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Suppose we have a continuous real-valued function $f$ on an interval $[a, b].$ Now suppose we choose a set of numbers $X$ from $[a, b]$ where we will create discontinuities. Let $g:X \rightarrow (-\infty, \infty) - \{f(x)\}.$ Now consider the function $h$ such that $h(x) = f(x)$ if $x \notin X$ and $h(x) = g(x)$ if $x \in X.$ How would we compute the integral of $h?$ I would assume that if $X$ were finite then the integral would be the same because it would be a change of an infinitesimal area. But what if $X$ were infinite? It seems to me that the answer might change if $X$ were an interval versus $X$ were not.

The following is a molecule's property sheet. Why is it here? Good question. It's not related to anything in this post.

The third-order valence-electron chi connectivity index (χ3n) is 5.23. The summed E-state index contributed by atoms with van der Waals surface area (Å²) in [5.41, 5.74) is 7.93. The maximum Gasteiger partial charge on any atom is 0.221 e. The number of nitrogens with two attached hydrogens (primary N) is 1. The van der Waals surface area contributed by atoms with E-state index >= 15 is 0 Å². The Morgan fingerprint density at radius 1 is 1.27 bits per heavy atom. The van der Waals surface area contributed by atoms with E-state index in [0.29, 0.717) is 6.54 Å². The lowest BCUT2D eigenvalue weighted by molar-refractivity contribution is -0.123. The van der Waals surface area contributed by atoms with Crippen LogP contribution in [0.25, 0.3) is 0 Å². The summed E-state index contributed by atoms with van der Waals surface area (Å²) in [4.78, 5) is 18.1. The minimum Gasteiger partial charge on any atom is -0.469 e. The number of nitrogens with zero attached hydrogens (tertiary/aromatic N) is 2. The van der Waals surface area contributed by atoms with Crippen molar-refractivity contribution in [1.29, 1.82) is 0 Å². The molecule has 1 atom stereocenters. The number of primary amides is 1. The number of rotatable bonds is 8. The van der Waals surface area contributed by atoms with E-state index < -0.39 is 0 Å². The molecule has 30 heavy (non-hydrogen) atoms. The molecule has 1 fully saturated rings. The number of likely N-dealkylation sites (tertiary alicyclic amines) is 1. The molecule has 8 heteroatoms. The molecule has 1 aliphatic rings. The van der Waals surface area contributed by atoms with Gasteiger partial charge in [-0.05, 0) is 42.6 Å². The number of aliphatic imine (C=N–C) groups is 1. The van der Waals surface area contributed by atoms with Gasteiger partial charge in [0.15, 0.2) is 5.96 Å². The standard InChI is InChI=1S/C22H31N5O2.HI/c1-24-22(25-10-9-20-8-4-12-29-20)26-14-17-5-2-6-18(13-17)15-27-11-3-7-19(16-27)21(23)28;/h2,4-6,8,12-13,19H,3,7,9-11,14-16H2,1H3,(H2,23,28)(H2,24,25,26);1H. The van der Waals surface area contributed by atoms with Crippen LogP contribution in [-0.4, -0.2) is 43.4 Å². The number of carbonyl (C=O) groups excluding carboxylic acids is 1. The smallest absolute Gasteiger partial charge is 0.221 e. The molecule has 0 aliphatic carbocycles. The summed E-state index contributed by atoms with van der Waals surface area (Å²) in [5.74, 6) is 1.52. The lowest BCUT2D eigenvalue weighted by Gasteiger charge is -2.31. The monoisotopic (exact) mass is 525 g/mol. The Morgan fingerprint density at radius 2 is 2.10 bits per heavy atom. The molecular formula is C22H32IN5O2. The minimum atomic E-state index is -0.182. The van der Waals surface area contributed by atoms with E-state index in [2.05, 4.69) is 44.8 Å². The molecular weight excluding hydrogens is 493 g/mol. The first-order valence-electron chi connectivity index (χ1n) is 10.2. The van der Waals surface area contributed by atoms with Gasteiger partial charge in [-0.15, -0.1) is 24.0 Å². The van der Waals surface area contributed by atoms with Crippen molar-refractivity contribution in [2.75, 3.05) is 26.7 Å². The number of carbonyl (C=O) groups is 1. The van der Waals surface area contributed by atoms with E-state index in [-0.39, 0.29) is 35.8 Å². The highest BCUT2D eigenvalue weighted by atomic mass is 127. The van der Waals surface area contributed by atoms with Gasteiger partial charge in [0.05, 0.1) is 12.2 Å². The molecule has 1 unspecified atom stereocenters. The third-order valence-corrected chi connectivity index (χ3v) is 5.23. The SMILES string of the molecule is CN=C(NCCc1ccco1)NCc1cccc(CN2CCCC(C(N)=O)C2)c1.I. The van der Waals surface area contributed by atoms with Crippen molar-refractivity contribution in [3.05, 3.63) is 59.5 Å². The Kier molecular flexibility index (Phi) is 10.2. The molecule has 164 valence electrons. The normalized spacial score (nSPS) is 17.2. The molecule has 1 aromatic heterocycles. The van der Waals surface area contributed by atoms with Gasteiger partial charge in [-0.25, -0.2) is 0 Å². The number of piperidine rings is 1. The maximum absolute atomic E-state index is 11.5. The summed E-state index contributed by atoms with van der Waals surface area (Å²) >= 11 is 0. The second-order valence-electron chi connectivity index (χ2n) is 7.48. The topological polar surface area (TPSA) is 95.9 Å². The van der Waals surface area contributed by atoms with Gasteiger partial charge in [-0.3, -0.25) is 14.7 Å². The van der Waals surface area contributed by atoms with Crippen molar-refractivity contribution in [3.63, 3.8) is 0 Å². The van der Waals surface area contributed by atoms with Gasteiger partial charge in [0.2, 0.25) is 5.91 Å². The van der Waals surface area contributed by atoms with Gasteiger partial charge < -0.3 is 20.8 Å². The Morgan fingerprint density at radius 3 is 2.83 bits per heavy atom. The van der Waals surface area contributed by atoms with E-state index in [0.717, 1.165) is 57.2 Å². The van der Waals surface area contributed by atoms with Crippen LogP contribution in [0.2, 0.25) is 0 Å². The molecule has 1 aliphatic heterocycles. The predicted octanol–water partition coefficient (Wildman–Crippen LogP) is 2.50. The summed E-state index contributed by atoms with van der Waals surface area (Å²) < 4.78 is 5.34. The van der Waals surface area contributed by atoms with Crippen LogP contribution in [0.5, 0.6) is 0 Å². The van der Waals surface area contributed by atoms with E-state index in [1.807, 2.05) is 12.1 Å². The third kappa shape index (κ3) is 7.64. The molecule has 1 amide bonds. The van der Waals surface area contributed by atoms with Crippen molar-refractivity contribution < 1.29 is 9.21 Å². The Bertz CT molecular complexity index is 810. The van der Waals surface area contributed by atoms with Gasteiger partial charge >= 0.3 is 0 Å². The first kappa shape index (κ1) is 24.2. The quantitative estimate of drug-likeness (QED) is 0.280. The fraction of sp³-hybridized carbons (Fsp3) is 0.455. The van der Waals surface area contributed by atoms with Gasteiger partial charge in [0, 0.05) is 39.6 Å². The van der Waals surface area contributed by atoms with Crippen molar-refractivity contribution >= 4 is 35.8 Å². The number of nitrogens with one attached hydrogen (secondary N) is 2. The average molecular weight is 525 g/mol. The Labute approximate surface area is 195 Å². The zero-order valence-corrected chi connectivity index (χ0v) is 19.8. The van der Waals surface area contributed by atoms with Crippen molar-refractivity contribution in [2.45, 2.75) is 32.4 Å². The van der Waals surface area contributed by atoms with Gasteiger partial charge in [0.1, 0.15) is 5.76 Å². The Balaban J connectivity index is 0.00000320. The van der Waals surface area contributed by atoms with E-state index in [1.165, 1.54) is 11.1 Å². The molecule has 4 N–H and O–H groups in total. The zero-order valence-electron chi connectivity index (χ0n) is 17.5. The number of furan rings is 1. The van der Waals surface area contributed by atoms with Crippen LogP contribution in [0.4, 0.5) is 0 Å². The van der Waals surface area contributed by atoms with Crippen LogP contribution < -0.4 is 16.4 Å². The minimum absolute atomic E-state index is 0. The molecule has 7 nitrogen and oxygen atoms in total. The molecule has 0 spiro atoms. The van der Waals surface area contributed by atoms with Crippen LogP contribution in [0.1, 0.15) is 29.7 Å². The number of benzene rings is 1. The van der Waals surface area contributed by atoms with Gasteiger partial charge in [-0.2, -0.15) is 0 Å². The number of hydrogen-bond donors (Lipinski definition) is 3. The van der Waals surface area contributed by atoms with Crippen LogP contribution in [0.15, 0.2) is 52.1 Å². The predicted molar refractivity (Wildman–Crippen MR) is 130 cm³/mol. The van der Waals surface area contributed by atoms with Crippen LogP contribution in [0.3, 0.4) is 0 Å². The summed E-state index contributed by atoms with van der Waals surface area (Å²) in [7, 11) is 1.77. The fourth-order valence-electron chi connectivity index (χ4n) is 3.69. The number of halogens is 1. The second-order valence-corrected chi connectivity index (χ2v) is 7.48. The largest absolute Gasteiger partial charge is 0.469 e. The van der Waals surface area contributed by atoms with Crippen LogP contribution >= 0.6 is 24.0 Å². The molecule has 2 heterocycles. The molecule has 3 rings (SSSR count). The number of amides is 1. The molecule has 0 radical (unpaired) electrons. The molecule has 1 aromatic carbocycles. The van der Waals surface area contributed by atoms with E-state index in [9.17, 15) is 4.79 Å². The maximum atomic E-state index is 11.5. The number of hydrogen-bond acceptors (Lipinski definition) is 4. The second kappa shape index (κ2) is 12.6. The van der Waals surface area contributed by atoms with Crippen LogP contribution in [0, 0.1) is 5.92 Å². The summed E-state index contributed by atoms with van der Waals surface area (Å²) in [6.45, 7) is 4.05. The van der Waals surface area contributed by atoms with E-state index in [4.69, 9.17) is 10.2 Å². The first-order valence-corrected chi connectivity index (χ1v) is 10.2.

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    $\begingroup$ The buzzword here is "measure," see here: en.wikipedia.org/wiki/Lebesgue_measure . So long as $X$ has measure zero, the integral will remain the same $\endgroup$ – TomGrubb Jul 27 '17 at 3:49
  • $\begingroup$ Thanks @ThomasGrubb! $\endgroup$ – 伽罗瓦 Jul 27 '17 at 4:03
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To sum it up very briefly, a point has ZERO width. The area under something of zero width is 0 x f(x). Zero times anything is zero. It seems strange, but you can have a function with an infinite amount of removable discontinuities and still get an area under the curve. The area under the discontinuities still amounts to nothing.

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